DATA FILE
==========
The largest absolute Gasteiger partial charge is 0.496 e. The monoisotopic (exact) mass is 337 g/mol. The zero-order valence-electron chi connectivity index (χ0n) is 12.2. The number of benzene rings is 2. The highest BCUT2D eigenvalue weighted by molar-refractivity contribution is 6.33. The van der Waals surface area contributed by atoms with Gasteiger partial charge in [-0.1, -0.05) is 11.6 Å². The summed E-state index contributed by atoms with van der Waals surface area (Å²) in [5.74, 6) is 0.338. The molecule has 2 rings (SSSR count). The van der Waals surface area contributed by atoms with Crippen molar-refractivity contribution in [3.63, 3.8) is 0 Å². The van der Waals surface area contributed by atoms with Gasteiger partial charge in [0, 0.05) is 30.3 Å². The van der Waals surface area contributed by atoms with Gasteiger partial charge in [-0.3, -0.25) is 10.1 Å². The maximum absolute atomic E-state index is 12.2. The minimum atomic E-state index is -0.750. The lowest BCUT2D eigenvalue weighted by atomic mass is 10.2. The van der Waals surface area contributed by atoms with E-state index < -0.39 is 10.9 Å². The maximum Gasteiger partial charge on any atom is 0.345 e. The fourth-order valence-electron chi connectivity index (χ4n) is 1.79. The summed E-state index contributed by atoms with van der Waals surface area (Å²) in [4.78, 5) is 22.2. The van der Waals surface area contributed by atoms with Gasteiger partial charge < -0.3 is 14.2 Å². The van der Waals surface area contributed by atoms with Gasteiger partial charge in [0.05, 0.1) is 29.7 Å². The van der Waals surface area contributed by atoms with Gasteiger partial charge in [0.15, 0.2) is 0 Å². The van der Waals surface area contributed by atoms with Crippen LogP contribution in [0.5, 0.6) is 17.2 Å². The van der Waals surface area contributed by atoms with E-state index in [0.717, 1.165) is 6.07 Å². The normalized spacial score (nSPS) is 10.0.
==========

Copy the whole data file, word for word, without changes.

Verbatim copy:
The largest absolute Gasteiger partial charge is 0.496 e. The monoisotopic (exact) mass is 337 g/mol. The zero-order valence-electron chi connectivity index (χ0n) is 12.2. The number of benzene rings is 2. The highest BCUT2D eigenvalue weighted by molar-refractivity contribution is 6.33. The van der Waals surface area contributed by atoms with Gasteiger partial charge in [-0.1, -0.05) is 11.6 Å². The summed E-state index contributed by atoms with van der Waals surface area (Å²) in [5.74, 6) is 0.338. The molecule has 2 rings (SSSR count). The van der Waals surface area contributed by atoms with Crippen molar-refractivity contribution in [3.63, 3.8) is 0 Å². The van der Waals surface area contributed by atoms with Gasteiger partial charge in [0, 0.05) is 30.3 Å². The van der Waals surface area contributed by atoms with Gasteiger partial charge in [-0.3, -0.25) is 10.1 Å². The maximum absolute atomic E-state index is 12.2. The minimum atomic E-state index is -0.750. The lowest BCUT2D eigenvalue weighted by atomic mass is 10.2. The van der Waals surface area contributed by atoms with E-state index < -0.39 is 10.9 Å². The maximum Gasteiger partial charge on any atom is 0.345 e. The fourth-order valence-electron chi connectivity index (χ4n) is 1.79. The summed E-state index contributed by atoms with van der Waals surface area (Å²) in [4.78, 5) is 22.2. The van der Waals surface area contributed by atoms with Gasteiger partial charge < -0.3 is 14.2 Å². The van der Waals surface area contributed by atoms with Gasteiger partial charge in [0.05, 0.1) is 29.7 Å². The van der Waals surface area contributed by atoms with Gasteiger partial charge in [0.15, 0.2) is 0 Å². The van der Waals surface area contributed by atoms with Crippen LogP contribution in [0.5, 0.6) is 17.2 Å². The van der Waals surface area contributed by atoms with E-state index in [0.717, 1.165) is 6.07 Å². The normalized spacial score (nSPS) is 10.0.